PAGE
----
Jean-Yves Le Drian
Jean-Yves Le Drian Reuters

France on Thursday accused Iran of supplying weapons to Houthi rebels waging a three-year fight against a Saudi-led coalition in Yemen, rejecting Tehran’s denial that it was assisting the rebels.

“There is a problem in Yemen: it is that the political process has not begun, that Saudi Arabia feels regularly attacked by the Houthis, who are themselves supplied with arms by Iran,” French Foreign Minister Jean-Yves Le Drian said, according to AFP.

Iran has acknowledged it supports the Houthis’ cause in Yemen but has repeatedly denied arming them.

Earlier this week, Iran's Revolutionary Guards denied Saudi Arabian accusations that Tehran provided Houthi rebels in Yemen with ballistic capabilities, a day after Saudi Arabia threatened retaliation against the Islamic Republic for a barrage of missiles fired by Houthi rebels from Yemen which resulted in the death of one person.

Le Drian’s comments come just days before an official visit to France by Saudi Crown Prince Mohammed bin Salman.

Le Drian’s bolstering of Riyadh’s claims could strain ties between Iran and France ahead of an expected visit by President Emmanuel Macron to Tehran in the coming months, the first by a French head of state or government since 1976, noted AFP.

Recently, U.S. Ambassador Nikki Haley brought Security Council envoys to a U.S. military base in Washington to view missile parts that the U.S. calls evidence of Iran’s illicit transferof prohibited missiles to the Houthis.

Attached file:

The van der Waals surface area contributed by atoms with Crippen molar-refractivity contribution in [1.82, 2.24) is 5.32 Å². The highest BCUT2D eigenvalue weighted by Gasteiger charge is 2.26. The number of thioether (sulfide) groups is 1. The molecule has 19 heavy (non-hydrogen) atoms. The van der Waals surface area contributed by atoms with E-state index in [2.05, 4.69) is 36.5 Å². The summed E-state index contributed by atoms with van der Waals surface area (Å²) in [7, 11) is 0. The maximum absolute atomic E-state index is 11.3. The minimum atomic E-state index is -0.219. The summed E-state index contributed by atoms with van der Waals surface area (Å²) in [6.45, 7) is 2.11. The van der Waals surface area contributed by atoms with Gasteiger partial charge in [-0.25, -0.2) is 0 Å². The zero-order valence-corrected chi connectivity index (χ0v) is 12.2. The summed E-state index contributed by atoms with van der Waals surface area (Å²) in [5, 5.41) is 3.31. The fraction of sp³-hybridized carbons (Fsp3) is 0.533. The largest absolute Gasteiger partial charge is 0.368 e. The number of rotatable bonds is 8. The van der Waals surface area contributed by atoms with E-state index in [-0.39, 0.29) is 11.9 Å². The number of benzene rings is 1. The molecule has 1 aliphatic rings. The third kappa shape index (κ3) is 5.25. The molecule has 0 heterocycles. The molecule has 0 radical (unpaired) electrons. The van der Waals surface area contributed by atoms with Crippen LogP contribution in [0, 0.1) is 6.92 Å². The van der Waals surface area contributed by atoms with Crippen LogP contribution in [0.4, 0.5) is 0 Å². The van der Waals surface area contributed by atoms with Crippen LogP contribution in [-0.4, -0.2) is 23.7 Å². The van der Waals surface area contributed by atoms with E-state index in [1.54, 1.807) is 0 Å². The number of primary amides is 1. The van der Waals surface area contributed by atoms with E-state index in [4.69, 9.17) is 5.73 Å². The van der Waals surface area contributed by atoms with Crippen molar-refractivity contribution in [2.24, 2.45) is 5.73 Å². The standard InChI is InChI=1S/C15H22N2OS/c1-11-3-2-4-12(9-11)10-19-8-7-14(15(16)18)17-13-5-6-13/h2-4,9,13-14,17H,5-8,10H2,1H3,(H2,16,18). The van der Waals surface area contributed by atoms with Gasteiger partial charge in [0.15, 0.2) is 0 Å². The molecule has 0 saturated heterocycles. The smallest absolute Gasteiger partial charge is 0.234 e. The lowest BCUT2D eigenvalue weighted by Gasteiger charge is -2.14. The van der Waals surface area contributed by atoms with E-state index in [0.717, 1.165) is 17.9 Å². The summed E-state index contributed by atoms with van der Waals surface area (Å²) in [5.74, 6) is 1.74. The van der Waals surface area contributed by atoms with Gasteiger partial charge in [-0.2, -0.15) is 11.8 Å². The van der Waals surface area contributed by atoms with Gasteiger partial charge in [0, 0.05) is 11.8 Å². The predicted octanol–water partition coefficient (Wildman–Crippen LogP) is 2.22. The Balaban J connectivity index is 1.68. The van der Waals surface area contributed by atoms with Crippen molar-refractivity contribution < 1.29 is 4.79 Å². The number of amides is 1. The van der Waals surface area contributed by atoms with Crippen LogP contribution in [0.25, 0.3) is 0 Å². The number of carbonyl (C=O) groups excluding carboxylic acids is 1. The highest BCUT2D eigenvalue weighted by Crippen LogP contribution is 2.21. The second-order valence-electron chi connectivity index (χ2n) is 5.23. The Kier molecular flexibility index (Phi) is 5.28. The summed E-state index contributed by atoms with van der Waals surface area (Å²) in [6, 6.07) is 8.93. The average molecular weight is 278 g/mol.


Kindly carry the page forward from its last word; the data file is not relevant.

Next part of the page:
Russia rejected the evidence presented by Haley.

France has resisted international pressure to stop supplying weapons to Saudi Arabia and the United Arab Emirates, two of the main players in the coalition which supports Yemen’s pro-government forces.

Le Drian insisted Thursday that the weapon sales complied with international law.

“We have a very rigorous framework on weapon exports which we adhere to with great vigilance,” he was quoted as having said.

A Saudi-led military coalition intervened in Yemen on March 26, 2015 to try to restore the government of President Abedrabbo Mansour Hadi after the Houthis and their allies took over large parts of the country, including the capital Sanaa.

About 10,000 Yemenis have been killed and 53,000 wounded since the start of the coalition intervention in Yemen.